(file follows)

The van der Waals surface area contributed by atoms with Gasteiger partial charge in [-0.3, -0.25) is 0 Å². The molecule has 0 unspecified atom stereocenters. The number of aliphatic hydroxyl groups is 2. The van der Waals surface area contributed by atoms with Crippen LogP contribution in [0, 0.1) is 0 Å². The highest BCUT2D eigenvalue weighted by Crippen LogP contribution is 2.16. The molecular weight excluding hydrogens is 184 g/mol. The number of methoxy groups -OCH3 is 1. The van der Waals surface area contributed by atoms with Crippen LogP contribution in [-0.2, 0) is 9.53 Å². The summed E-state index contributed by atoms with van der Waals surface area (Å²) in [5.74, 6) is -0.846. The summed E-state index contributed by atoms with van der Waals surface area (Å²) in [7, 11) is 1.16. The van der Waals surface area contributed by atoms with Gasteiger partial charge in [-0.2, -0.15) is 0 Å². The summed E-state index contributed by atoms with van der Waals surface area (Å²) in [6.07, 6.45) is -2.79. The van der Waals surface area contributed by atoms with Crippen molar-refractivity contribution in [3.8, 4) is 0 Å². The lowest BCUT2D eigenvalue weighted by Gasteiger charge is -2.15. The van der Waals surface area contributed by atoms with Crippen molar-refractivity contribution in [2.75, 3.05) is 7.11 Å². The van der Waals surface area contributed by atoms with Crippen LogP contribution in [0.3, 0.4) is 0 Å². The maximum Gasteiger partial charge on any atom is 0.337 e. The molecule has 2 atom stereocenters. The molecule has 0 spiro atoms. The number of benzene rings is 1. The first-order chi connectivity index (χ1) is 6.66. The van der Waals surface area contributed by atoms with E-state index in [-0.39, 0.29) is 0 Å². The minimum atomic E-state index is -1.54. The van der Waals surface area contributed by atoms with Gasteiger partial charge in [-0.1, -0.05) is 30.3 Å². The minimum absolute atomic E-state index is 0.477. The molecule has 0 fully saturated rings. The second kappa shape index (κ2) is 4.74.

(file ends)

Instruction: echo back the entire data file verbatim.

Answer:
The van der Waals surface area contributed by atoms with Gasteiger partial charge in [-0.3, -0.25) is 0 Å². The molecule has 0 unspecified atom stereocenters. The number of aliphatic hydroxyl groups is 2. The van der Waals surface area contributed by atoms with Crippen LogP contribution in [0, 0.1) is 0 Å². The highest BCUT2D eigenvalue weighted by Crippen LogP contribution is 2.16. The molecular weight excluding hydrogens is 184 g/mol. The number of methoxy groups -OCH3 is 1. The van der Waals surface area contributed by atoms with Crippen LogP contribution in [-0.2, 0) is 9.53 Å². The summed E-state index contributed by atoms with van der Waals surface area (Å²) in [5.74, 6) is -0.846. The summed E-state index contributed by atoms with van der Waals surface area (Å²) in [7, 11) is 1.16. The van der Waals surface area contributed by atoms with Gasteiger partial charge in [-0.2, -0.15) is 0 Å². The summed E-state index contributed by atoms with van der Waals surface area (Å²) in [6.07, 6.45) is -2.79. The van der Waals surface area contributed by atoms with Crippen molar-refractivity contribution in [3.8, 4) is 0 Å². The lowest BCUT2D eigenvalue weighted by Gasteiger charge is -2.15. The van der Waals surface area contributed by atoms with Crippen molar-refractivity contribution in [2.75, 3.05) is 7.11 Å². The van der Waals surface area contributed by atoms with Crippen LogP contribution in [0.3, 0.4) is 0 Å². The maximum Gasteiger partial charge on any atom is 0.337 e. The molecule has 2 atom stereocenters. The molecule has 0 spiro atoms. The number of benzene rings is 1. The first-order chi connectivity index (χ1) is 6.66. The van der Waals surface area contributed by atoms with E-state index in [-0.39, 0.29) is 0 Å². The minimum atomic E-state index is -1.54. The van der Waals surface area contributed by atoms with Gasteiger partial charge in [-0.1, -0.05) is 30.3 Å². The minimum absolute atomic E-state index is 0.477. The molecule has 0 fully saturated rings. The second kappa shape index (κ2) is 4.74.